Case studies can be testimonials on your homepage, landing pages or social media. They can be videos physically showing the experience a customer had. A case studies section on your website enables users to find an existing customer in a similar situation to their brand. If they can see the success a similar business has had, they’re more likely to engage with your offering.

 

6. Podcasts

 

Audio content is perfect for users on the go. A lot of users listen to podcasts while driving, on the train, in a taxi or on the bus. Podcasts are audio-only content and usually form part of a series that users can subscribe to. Podcasts allow users to feel like they’re having a conversation with your brand in a more relaxed environment.

Brand podcasts usually cover the industry and service the business is in, often featuring industry professionals as guest speakers. For example, the boltcast, Growing with Purpose, covers the topic of business growth and speaks to entrepreneurs, motivational speakers and growth experts to give listeners expert insight and new learnings.

 

7. Email

 

Newsletters, articles, event invites and webinar promotions are forms of email marketing that place your brand directly in front of your audience. Emails land straight in your audience’s inbox and encourage them to engage with your brand. Enticing copy, subject lines, content and visuals contribute to the effectiveness of email marketing.

Including imagery, gifs, videos and personalisation tactics will ensure your email content is engaging. Ensure you direct your audience to the next stage of the buyer’s journey using calls to action in your emails. Link through to your landing pages, social media, podcast, webinar, event, ebook or blog so they can continue engaging with your brand.

 

8. Whitepapers

 

Whitepapers are another type of long-form content but shouldn’t be mistaken for ebooks. Where an ebook might communicate topic processes and overviews, whitepapers focus specifically on data and statistics. Whitepapers should be just as visually appealing as ebooks to keep the user engaged. Graphs, charts and figures should be easy to digest with colours and imagery.

Whitepapers are usually used by B2B businesses who have a lot of industry knowledge that needs to be shared. The formal content type is much longer than ebooks and blog posts and allows businesses to go into more detail about a topic. They can generate leads just as ebooks do by asking users to download the whitepaper.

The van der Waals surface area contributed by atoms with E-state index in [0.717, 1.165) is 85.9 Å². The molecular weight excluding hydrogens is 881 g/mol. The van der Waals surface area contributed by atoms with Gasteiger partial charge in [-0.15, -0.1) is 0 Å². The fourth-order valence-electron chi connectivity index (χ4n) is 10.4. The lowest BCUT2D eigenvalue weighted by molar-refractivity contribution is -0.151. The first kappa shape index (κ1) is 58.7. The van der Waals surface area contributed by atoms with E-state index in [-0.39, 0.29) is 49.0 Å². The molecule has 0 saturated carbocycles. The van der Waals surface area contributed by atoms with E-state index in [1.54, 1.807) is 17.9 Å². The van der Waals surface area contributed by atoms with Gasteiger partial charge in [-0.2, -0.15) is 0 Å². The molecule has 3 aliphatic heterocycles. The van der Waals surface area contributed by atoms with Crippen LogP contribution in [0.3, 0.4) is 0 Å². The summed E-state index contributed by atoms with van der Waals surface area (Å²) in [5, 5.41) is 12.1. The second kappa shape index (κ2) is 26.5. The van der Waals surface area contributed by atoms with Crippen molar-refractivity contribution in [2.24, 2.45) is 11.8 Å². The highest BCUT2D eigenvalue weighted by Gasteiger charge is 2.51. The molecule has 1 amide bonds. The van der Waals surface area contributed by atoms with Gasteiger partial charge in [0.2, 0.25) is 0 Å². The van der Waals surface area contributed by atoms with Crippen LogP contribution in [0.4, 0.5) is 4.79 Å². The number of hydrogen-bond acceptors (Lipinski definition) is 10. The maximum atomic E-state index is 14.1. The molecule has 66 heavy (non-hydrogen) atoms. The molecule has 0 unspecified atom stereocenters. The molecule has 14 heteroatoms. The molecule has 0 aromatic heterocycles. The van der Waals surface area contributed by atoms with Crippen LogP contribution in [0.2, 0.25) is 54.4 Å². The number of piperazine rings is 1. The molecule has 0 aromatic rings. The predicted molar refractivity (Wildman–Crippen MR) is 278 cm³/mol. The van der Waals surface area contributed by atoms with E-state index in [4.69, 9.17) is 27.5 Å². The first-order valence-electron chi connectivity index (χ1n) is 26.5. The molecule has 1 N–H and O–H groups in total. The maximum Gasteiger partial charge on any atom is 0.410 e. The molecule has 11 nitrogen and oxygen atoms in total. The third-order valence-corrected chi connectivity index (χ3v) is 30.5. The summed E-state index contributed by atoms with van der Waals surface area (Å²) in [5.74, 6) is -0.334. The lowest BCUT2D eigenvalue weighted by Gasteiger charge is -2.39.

9. Webinars

 

Webinars engage users visually and audibly while teaching them about a subject your business is expert in. Webinars are essentially online seminars held by businesses that users can sign up to attend. They involve a speaker or speakers chatting to the audience using visual aids like a presentation or infographic to explain the subject matter.

Webinar participants can ask the speaker questions throughout the live webinar via a forum. It allows the audience to give feedback, query something the speaker has said or ask them to expand on a topic. These interactions create a personal experience and connection between the brand and audience which is vital for building positive customer relationships.

10. Social media

Social media is a short-form content type that must engage users instantly. Social media, depending on the channel, limits the number of characters you can use to grab the audience’s attention. Social posts have to be concise and to the point, while being entertaining and informative. Images, infographics, gifs, videos and emojis keep social posts engaging and shareable.

Calls to action and links are important so you can drive website traffic. Social media gets your brand out to audiences that may not have otherwise discovered your offering. You can interact with your audience by commenting, sharing and liking their posts. It’s also a great opportunity to manage customer expectations and feedback.

The content you choose to create is down to the value you want to provide to your audience. Do you want to entertain, engage, educate or inform? Think about how your target audience consumes content. If they don’t like reading long-form content, don’t produce whitepapers or blog posts, stick to social media and videos. You must know your audience to deliver a valuable content offering. Always think quality over quantity. You don’t need to create every type of content out there for the sake of it. Choose which are most suitable for your business, offering and audience and focus on topics that will be the most important to users.

Written by: Laura Greenhalgh